A man with a history of drug addiction is found dead in his home with a swollen bladder, covered in bloody vomit. His overdose isn’t the result of some terrifying new drug, but a commonly used over-the-counter medication: Imodium.
Taken around 1970, this photo captures a moment of shocked elation when a deaf child first uses a hearing aid.
Reeling from a decade of social turmoil, in the 1970s New York fell into a deep tailspin provoked by the flight of the middle class to the suburbs and a nationwide economic recession that hit New York’s industrial sector especially hard.
Combined with substantial cuts in law enforcement and citywide unemployment topping ten percent, crime and financial crisis became the dominant themes of the decade. In just five years from 1969 to 1974, the city lost over 500,000 manufacturing jobs, which resulted in over one million households being dependent on welfare by 1975. In almost the same span, rapes and burglaries tripled, car thefts and felony assaults doubled, and murders went from 681 to 1690 a year.
Depopulation and arson also had pronounced effects on the city: Abandoned blocks dotted the landscape, creating vast areas absent of urban cohesion and life itself. Today, we look at 41 poignant photos that capture a New York City on the brink of implosion:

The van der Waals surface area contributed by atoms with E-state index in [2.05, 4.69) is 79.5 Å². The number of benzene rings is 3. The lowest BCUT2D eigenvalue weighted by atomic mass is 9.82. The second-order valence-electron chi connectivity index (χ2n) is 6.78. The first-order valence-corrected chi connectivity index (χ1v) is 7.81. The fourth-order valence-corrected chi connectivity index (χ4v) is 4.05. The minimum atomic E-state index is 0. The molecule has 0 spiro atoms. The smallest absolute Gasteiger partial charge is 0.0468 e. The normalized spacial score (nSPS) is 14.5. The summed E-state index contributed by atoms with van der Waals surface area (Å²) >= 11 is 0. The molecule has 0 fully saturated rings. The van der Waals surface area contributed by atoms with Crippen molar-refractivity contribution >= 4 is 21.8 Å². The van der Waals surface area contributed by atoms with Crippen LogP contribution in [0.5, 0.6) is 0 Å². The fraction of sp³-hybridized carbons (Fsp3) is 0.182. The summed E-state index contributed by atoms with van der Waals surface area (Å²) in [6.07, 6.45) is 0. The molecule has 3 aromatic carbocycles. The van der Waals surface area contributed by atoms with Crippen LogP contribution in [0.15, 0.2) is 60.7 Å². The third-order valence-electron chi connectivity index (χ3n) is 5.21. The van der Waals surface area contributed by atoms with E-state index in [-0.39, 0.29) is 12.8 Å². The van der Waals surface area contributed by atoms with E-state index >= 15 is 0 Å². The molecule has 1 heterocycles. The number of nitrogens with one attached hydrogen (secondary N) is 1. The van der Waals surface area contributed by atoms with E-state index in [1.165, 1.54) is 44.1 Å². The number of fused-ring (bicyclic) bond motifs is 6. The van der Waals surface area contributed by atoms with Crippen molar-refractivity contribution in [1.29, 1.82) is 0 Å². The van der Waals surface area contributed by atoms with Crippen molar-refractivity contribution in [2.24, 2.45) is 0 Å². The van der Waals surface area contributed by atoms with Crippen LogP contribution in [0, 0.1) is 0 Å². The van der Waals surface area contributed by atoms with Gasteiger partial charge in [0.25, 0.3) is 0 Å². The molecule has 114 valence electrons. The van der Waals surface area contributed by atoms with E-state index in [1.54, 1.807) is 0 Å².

The conceit for Brazilian photographer Marcos Alberti‘s new series is remarkably simple: “3 Glasses Later.”
Alberti invited dozens of people to his studio, just after the workday ended, and photographed them four times: once when they arrived, and then once after one, two, and three glasses of wine over the course of about two hours.
Such a conceit wouldn’t really work if the photos weren’t so well executed — but they were, which is why the results are almost certainly the most charming drunk photos ever taken:
Ilse Koch may not be as famous as the Holocaust’s ringleaders, but she was every bit as evil. This is the life story of the woman who made lampshades from the skin of her prisoners.
We’ve written twice before about women who not only survived the Holocaust, but saved the lives of fellow prisoners with their superhuman courage and will to survive. The stories of Gisella Perl and Stanislawa Leszczyńska highlight one vital aspect of human nature: Our ability to persevere and care for others in even the most harrowing and cruel of circumstances.
But the Holocaust also presented many opportunities for humanity’s terrible dark side to run wild, as well. While Adolf Hitler, Josef Menegle, and Heinrich Himmler are rightly remembered as its figureheads, there were others just as villainous, but their names didn’t quite make the history books.
One of these individuals was Ilse Koch, whose sadism and barbarism would lead to her to receive the nickname The Bitch of Buchenwald.